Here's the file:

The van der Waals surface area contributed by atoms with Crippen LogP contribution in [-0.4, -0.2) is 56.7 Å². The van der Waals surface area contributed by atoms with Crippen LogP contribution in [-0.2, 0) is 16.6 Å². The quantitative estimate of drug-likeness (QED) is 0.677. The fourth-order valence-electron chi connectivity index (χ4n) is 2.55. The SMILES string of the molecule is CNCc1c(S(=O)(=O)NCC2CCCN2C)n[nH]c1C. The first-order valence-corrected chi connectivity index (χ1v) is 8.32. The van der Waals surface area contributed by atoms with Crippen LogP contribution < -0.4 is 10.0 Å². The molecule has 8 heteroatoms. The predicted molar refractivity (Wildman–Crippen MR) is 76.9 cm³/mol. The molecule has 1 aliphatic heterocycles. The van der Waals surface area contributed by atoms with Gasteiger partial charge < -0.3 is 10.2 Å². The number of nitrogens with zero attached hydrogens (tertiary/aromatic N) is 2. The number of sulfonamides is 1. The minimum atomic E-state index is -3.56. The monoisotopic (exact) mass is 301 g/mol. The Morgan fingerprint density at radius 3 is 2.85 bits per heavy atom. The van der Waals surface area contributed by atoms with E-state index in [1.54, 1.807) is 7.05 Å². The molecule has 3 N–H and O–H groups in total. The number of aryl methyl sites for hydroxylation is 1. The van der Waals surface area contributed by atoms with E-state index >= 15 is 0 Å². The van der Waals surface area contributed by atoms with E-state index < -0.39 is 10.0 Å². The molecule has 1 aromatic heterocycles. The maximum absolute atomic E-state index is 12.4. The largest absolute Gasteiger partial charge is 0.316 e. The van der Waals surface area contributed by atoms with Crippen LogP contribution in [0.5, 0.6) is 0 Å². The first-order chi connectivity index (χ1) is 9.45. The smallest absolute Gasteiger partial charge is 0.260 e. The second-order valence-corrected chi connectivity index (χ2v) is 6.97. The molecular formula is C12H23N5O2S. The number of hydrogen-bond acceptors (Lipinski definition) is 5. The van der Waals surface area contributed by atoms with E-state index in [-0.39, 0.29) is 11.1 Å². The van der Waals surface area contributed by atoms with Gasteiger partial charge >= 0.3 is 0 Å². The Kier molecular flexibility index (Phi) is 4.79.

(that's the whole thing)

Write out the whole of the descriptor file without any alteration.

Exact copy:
The van der Waals surface area contributed by atoms with Crippen LogP contribution in [-0.4, -0.2) is 56.7 Å². The van der Waals surface area contributed by atoms with Crippen LogP contribution in [-0.2, 0) is 16.6 Å². The quantitative estimate of drug-likeness (QED) is 0.677. The fourth-order valence-electron chi connectivity index (χ4n) is 2.55. The SMILES string of the molecule is CNCc1c(S(=O)(=O)NCC2CCCN2C)n[nH]c1C. The first-order valence-corrected chi connectivity index (χ1v) is 8.32. The van der Waals surface area contributed by atoms with Crippen LogP contribution < -0.4 is 10.0 Å². The molecule has 8 heteroatoms. The predicted molar refractivity (Wildman–Crippen MR) is 76.9 cm³/mol. The molecule has 1 aliphatic heterocycles. The van der Waals surface area contributed by atoms with Gasteiger partial charge < -0.3 is 10.2 Å². The number of nitrogens with zero attached hydrogens (tertiary/aromatic N) is 2. The number of sulfonamides is 1. The minimum atomic E-state index is -3.56. The monoisotopic (exact) mass is 301 g/mol. The Morgan fingerprint density at radius 3 is 2.85 bits per heavy atom. The van der Waals surface area contributed by atoms with E-state index in [1.54, 1.807) is 7.05 Å². The molecule has 3 N–H and O–H groups in total. The number of aryl methyl sites for hydroxylation is 1. The van der Waals surface area contributed by atoms with E-state index >= 15 is 0 Å². The van der Waals surface area contributed by atoms with E-state index < -0.39 is 10.0 Å². The molecule has 1 aromatic heterocycles. The maximum absolute atomic E-state index is 12.4. The largest absolute Gasteiger partial charge is 0.316 e. The van der Waals surface area contributed by atoms with Crippen LogP contribution in [0.5, 0.6) is 0 Å². The first-order chi connectivity index (χ1) is 9.45. The smallest absolute Gasteiger partial charge is 0.260 e. The second-order valence-corrected chi connectivity index (χ2v) is 6.97. The molecular formula is C12H23N5O2S. The number of hydrogen-bond acceptors (Lipinski definition) is 5. The van der Waals surface area contributed by atoms with E-state index in [-0.39, 0.29) is 11.1 Å². The van der Waals surface area contributed by atoms with Gasteiger partial charge >= 0.3 is 0 Å². The Kier molecular flexibility index (Phi) is 4.79.